The researchers reported that there was neither a statistically significant relationship between COVID-19 susceptibility and increased risk of NMOSD or aquaporin-4 antibody-negative NMOSD (AQP4-NMOSD), nor was there a statistically significant relationship between COVID-19 hospitalization and severity on NMOSD, AQP4-NMOSD, or AQP4+NMOSD. However, using the inverse-variance weighted method, a “nominal” relationship was found between COVID-19 susceptibility and AQP4+ NMOSD (odds ratio = 4.958; 95% confidence interval: 1.322 to 18.585; P =.018).
“To our knowledge, we have comprehensively assessed the causal association between COVID-19 phenotypes and NMOSD for the first time,” the research team wrote. “In this [Mendelian randomization] study, our findings showed that genetically predicted COVID-19 susceptibility was associated with a high risk of AQP4+ NMOSD.”
The implication of this finding is that it further adds to the evidence that COVID-19 has a relationship with unusual comorbidities not typically seen in seasonal flu. More specifically, it adds to a growing body of evidence showing a relationship between COVID-19 infection and neuroimmune disorders. This strongly suggests that the COVID-19 infection can trigger autoimmunity in some individuals via viral mimicry, epitope propagation, bystander activation, and cryptogenic antigen presentation.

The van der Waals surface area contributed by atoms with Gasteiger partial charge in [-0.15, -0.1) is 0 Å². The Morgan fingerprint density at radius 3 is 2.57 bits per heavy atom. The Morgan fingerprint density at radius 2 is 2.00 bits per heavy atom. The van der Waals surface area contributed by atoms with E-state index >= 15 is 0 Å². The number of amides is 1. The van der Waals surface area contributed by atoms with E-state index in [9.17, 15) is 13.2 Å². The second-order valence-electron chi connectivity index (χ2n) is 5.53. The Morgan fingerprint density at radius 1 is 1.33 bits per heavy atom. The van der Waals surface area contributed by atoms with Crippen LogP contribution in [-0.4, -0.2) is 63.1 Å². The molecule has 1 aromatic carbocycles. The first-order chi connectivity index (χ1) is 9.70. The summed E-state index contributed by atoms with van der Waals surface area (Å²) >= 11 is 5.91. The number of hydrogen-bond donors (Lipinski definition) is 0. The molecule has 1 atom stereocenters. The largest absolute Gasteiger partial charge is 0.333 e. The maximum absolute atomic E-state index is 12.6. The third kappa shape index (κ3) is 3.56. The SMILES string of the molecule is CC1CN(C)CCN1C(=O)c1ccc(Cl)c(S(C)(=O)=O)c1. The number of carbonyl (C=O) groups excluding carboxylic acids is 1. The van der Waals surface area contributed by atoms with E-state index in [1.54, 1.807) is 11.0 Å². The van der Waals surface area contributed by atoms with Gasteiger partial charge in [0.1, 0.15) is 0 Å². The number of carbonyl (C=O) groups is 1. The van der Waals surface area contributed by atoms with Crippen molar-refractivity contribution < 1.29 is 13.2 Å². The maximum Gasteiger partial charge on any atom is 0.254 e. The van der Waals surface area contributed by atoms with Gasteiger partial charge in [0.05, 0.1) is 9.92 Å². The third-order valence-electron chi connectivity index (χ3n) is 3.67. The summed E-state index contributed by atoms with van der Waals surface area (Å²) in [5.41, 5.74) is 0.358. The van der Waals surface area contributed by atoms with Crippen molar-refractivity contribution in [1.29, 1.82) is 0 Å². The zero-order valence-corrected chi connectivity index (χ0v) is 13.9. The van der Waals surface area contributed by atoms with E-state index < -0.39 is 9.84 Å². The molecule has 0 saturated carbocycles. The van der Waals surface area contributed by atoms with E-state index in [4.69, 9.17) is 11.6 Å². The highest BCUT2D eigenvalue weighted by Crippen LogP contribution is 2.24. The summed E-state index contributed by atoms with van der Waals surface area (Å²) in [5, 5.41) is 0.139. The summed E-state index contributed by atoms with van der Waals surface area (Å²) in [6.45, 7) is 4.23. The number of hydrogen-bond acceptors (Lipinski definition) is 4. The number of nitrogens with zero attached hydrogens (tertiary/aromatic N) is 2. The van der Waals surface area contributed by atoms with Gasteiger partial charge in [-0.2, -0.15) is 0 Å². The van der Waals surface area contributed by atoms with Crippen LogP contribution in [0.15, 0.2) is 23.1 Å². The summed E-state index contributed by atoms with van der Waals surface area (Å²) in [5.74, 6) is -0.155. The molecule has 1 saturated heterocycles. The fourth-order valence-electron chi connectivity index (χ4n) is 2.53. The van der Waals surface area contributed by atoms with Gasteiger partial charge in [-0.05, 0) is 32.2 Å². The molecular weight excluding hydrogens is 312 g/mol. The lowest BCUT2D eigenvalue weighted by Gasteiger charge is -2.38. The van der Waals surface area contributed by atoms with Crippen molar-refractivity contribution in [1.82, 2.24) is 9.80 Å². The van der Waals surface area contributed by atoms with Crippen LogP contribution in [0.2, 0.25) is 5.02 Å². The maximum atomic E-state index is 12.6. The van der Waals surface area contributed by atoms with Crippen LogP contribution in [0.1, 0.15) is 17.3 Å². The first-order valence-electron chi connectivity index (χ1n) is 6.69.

In this sense, NMOSD can be classified as another possible manifestation of long COVID. However, what we do understand about the pathophysiological mechanisms underlying COVID-19 infection contrasts strongly with what we have not yet grasped; specifically, we have yet to understand how all these comorbidities relate to the initial infection and how best to treat them. Future research is undoubtedly warranted.
Yong SJ. Long COVID or post-COVID-19 syndrome: putative pathophysiology, risk factors, and treatments. Infect Dis (Lond). Published online May 22, 2021. doi:10.1080/23744235.2021.1924397
Sun D, Du Q, Wang R, Shi Z, Chen H, Zhou H. COVID-19 and the risk of neuromyelitis optica spectrum disorder: a Mendelian randomization study. Front Immunol. Published online July 27, 2023. doi:10.3389/fimmu.2023.1207514